These signs of prosperity were abruptly challenged by Alexander Severus' supplanter, Maximin (235-8 ce), a rough Thracian soldier who evidently had no time for unlawful religions. For the first time an emperor takes the initiative against the Christians by aiming at their leaders.61 Origen's friend, Ambrosius, was among those who believed themselves threatened. The threat, however, passed quickly. Maximin was murdered in 238, and another eleven years of peace and progress followed.62 In Rome, new catacombs were created, and the church there was developing into a vast charitable organisation, with 'up to 1,500 widows and poor persons' receiving support from its coffers.63
But storms were gathering. In 248 there was a massive pogrom of Christians in Alexandria,64 and Origen shows that in the east Christians were being blamed for the instability of the times.65 Once again the wheel turned. On the Danube frontier, the empire was threatened by attacks from a powerful confederation of Germanic tribes, the Goths. The emperor Philip (244-9 ce) proved an incompetent soldier. In September 249, his army was defeated at Verona by one of his generals, and he lost his life. The victor, Decius (249-51 ce), was determined to restore both the empire's frontiers and the traditional values of Rome. He assumed the name 'Trajan' in honour of that illustrious emperor, and, to make the point, issued a series of coins commemorating the consecratio of many of his predecessors. It was probably in the same spirit that the new emperor issued a decree in the first months of his reign ordering all the inhabitants to sacrifice to the gods, taste the sacrificial meat and swear that they had sacrificed.66 The annual sacrifice on the Capitol on 3 January 250 provided a weighty example which the cities of the empire must follow. J. B. Rives has ably pointed out that the aim of the decree was positive. 'It was in some way the religious analogue to Caracalla's citizen decree: while the latter replaced the mishmash of local citizenships with a universal and homogeneous citizenship, the former summarised the huge range of local cults in a single religious act that signalled membership in the Roman Empire.'67 Decius' decree was not aimed, therefore, specifically against the Christians, but as prime non-conformists they were especially subject to sanctions, for they were not prepared even to 'recognise' the Roman gods. This obstinatio accounts for the acute divisions that resulted within individual Christian communities.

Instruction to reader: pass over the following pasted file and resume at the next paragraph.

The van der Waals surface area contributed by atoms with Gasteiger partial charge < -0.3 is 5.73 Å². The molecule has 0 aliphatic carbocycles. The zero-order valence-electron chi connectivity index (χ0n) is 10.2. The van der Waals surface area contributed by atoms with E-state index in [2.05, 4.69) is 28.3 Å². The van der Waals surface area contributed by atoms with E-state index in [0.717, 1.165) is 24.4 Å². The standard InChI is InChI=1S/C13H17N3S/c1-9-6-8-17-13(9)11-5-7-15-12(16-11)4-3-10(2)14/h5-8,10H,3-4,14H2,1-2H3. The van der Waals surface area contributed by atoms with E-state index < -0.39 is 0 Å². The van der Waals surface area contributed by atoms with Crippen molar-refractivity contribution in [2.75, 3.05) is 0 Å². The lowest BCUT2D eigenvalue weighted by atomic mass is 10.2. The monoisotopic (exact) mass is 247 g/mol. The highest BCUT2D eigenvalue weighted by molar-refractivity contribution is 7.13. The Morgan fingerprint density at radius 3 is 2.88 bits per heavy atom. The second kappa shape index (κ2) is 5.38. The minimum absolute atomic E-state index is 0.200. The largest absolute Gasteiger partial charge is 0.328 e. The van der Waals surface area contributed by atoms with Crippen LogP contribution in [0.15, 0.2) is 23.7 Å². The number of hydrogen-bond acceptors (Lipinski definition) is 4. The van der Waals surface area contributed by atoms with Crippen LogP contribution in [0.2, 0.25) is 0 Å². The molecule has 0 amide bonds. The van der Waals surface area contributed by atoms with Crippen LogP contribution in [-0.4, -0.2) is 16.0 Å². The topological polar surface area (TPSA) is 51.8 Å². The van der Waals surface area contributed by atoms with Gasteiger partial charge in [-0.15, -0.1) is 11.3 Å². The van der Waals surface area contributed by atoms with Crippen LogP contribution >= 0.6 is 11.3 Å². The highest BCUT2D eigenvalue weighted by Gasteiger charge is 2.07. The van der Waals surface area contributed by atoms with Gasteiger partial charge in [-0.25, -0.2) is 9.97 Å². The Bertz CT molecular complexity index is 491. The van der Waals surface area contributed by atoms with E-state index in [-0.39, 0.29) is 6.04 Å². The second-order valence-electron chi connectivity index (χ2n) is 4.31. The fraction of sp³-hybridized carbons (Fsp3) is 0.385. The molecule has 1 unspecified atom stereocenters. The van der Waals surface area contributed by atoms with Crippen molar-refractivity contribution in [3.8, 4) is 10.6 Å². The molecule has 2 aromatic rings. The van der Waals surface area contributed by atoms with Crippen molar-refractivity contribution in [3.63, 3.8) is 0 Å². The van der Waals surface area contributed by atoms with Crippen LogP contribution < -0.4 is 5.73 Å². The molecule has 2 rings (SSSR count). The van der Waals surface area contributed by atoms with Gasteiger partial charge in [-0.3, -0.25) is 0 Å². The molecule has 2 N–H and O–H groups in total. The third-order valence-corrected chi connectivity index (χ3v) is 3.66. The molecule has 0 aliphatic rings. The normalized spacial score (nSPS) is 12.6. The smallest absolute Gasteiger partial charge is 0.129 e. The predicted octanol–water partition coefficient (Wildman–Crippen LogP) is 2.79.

66 See Rives, 'Decree of Decius', 135.
67 Rives, 'Decree ofDecius', 153.
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